The commission co-chairmen suggested that intense competition among the intelligence agencies and their divisions to get their own reports into the president's brief often skewed the document.
A former senior intelligence official said the team of analysts and editors who compile the brief each night have tried to make changes along the lines recommended by the commission. Headlines are less sensational and more neutral, the official said, and alternative views of other agencies are
included more often. But, the former official said, taking a longer-range view of world developments, as the commission recommends, is not easy.
"The daily mission eats your lunch," he said. "Policymakers ask dozens of questions every day that have to be answered within 24 hours." (DKR)
PANEL WARNS BUSH IC WILL ATTACK DNI'S AUTHORITY - The Silberman-Rodd commission warned President Bush he should expect intelligence agencies to attempt to undermine the authority of the DNI, the Washington Post reported on 1 April.
"They are some of the government's most headstrong agencies," the commission wrote to Bush. "Sooner or later, they will try to run around -- or over -- the DNI. Then, only your determined backing will convince them that we cannot return to the old ways."
Many insiders admitted to the commission that the IC has an almost perfect record of resisting external recommendations," the report said. "I'm sure there are people plotting right now," said Melissa Boyle Mahle, a former CIA DO officer.
Although the IC is full of talented, dedicated people, the report said, "they seem to be working harder and harder just to maintain a status quo that is increasingly irrelevant to the new challenges presented by weapons of mass destruction." To obtain the best work from the agencies, the commission said, policymakers must pressure the intelligence community to the point of discomfort.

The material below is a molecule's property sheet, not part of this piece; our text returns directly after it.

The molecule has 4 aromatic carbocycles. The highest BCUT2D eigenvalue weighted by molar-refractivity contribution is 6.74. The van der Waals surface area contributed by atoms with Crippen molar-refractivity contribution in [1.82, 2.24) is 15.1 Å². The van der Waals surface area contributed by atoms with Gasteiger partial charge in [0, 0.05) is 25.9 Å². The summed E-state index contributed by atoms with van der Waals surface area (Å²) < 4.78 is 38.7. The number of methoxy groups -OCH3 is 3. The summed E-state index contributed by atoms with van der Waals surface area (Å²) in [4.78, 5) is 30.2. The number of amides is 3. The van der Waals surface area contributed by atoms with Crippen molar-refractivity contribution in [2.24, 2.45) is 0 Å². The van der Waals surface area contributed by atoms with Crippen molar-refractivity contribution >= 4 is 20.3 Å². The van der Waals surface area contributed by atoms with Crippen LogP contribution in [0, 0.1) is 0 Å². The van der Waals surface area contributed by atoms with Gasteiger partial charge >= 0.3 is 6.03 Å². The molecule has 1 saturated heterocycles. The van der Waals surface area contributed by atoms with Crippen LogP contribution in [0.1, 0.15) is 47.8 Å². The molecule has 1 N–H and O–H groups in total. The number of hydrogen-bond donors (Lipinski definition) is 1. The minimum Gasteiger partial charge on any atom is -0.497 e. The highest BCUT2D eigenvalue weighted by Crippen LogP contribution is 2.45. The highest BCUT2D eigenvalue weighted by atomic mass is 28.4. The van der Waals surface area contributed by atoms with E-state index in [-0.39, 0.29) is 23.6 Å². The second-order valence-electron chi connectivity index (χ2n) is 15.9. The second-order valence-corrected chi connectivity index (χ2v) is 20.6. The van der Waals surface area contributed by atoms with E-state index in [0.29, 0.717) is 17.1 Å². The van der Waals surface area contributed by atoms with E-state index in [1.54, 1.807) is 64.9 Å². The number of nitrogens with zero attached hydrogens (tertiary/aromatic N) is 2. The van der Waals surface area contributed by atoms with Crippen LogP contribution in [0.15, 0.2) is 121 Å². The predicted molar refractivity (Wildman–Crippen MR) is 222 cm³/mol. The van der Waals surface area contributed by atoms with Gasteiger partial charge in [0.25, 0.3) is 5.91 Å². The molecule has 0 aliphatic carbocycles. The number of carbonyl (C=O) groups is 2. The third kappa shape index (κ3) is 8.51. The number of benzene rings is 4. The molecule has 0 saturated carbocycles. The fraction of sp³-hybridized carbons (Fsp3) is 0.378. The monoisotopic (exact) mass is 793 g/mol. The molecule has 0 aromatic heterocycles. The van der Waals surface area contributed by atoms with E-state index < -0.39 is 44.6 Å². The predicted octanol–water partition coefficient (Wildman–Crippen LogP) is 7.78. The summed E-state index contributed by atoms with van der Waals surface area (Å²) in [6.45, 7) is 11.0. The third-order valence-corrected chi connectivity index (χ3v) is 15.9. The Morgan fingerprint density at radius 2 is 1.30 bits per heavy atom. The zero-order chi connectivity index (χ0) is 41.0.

The commission learned that a turf battle raged for more than a year between the CIA Counterterrorist Center and the newer Terrorist Threat Integration Center (now the National Counterterrorist Center). In June 2004, the director of the TTIC, which was supposed to function as the government's top threat analysis center, warned DCI Tenet that the center was at the breaking point and could not perform its mission because the agency and other IC bodies refused to detail experienced officers to staff it. The interagency squabbling never ended, the report says.
Referring to the agency�s hierarchy, Mahle said, "The whole structure is set up to preserve the status quo." "You have to break the back of the [CIA] chiefs of station" and regional directors, the traditional operations managers, "to force innovative thinking," she said. (DKR)
COMMISSION SHOCKED BY LOSS OF ASSETS THROUGH MEDIA LEAKS - The Silberman - Robb panel was shocked to learn of the loss of critical intelligence assets over the past 20 years as a result of leaks to the news media, the New York Times reported.
"We were stunned even in the war on terror to find out how leaks had so hampered that," Silberman and Robb said. As a remedy, he and Robb suggested prosecuting leakers and discussed granting journalists a limited privilege to protect anonymous sources, setting out circumstances under which reporters would be required to disclose sources. But the panel could not reach agreement on such a proposal, the co-chairmen said. (DKR)
NEED FOR WAYS FOR SOLDIERS TO ACCESS BATTLEGROUND INFORMATION - IT companies need to develop ways for soldiers on the ground to have access to, and the ability to share, battlefield information, especially as the services conduct more operations in urban areas, according to Marine Corps Commandant Gen. Michael Hagee, Defense Daily reported on 31 March.